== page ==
William Henry Jackson, photographic pioneer of the Old West

In August 1870 a small detachment of US cavalry left Camp Carlin, an army supply depot just outside Cheyenne, Wyoming. Following close behind was Ferdinand Hayden, explorer and formerly professor of geology at the University of Pennsylvania. Accompanying him were a motley group of scientists, including a mineralogist, a botanist and a topographical artist. This… Read More

Will wolves return to Texas?

There used to be several subspecies of the grey wolf in Texas and now, to all intents and purposes, there are no wolves at all. They were driven out over the course of the twentieth century, the Mexican wolf practically becoming extinct and the red wolf often being reduced to interbreeding with coyotes. Their systematic… Read More

Wild flowers of Texas

Texas is renowned for its colourful wild flowers which often occur in huge spreads and are the subject of ‘sightings’, when people come from far and wide to view the short-lived splendour. Natural prairies were always full of wild flowers, blooming among the grasses. Here is a small selection of some of the brightest and… Read More

Many rivers to cross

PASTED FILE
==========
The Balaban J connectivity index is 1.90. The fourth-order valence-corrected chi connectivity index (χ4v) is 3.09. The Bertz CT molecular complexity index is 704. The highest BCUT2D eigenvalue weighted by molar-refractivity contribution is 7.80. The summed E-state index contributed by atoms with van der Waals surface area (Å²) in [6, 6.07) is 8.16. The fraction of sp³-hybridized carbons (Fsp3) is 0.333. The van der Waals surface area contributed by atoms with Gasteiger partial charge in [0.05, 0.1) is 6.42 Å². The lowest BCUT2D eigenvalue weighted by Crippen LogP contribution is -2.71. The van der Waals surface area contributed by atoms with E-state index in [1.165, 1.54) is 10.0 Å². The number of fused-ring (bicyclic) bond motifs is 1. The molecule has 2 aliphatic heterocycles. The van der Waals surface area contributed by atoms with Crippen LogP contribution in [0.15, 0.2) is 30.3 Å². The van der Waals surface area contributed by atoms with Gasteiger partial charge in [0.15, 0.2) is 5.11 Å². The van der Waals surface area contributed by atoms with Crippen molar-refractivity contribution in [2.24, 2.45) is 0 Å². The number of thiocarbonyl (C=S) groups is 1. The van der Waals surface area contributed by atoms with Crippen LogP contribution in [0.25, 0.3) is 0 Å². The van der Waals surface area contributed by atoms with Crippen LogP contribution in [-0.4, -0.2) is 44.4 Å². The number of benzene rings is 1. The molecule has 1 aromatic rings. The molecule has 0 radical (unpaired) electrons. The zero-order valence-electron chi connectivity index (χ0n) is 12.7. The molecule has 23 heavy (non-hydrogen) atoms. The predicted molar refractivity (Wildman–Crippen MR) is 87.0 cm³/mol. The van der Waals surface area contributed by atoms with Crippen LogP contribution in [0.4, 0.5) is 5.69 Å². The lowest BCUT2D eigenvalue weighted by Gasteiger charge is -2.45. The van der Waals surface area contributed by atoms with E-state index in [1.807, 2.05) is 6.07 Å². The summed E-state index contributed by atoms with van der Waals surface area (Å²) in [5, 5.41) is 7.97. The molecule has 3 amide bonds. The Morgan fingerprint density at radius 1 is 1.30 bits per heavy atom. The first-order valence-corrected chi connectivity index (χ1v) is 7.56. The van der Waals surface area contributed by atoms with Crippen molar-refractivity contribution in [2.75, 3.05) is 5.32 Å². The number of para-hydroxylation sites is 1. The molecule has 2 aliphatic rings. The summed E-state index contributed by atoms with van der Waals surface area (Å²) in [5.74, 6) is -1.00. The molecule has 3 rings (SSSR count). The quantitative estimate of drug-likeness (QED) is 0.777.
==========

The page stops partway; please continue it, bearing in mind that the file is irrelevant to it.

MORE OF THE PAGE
After the Red River, there were nine more rivers to cross on the Chisholm Trail going to Abilene. Washita River Also spelt Ouachita. This is described as one of the most silt-laden streams in North America and its waters are opaque brown over an unstable mud and sand bed. It’s famous for being the site… Read More

Prairie fire

Fire plays a necessary role in the natural cycle of prairie ecology by removing the mass of dead matter which impedes the growth of the young grass. Controlled fires are still used to do the job, but in the days of the first settlers uncontrolled wildfires could sweep across the prairies threatening all in their… Read More

Bluebonnet, State Flower of Texas

  The bluebonnet creates one of the most beautiful and iconic spectacles of Texas. It’s a biennial leguminous plant with bright blue (and also white or pink) pea-like flowers which make a splash of colour across grasslands and along road verges in April and early May around Ennis, in the Blackland Prairie and in similar… Read More

Wildfire and bison – key factors in the survival of prairies

Like so many other things, prairies aren’t what they used to be. Back in the nineteenth century and before, they were vast areas of grassland constituting over forty percent of North America’s natural landscape. They were maintained by the action of two main influences: wildfires and plains bison. Wildfires, sometimes caused by lightning, would sweep… Read More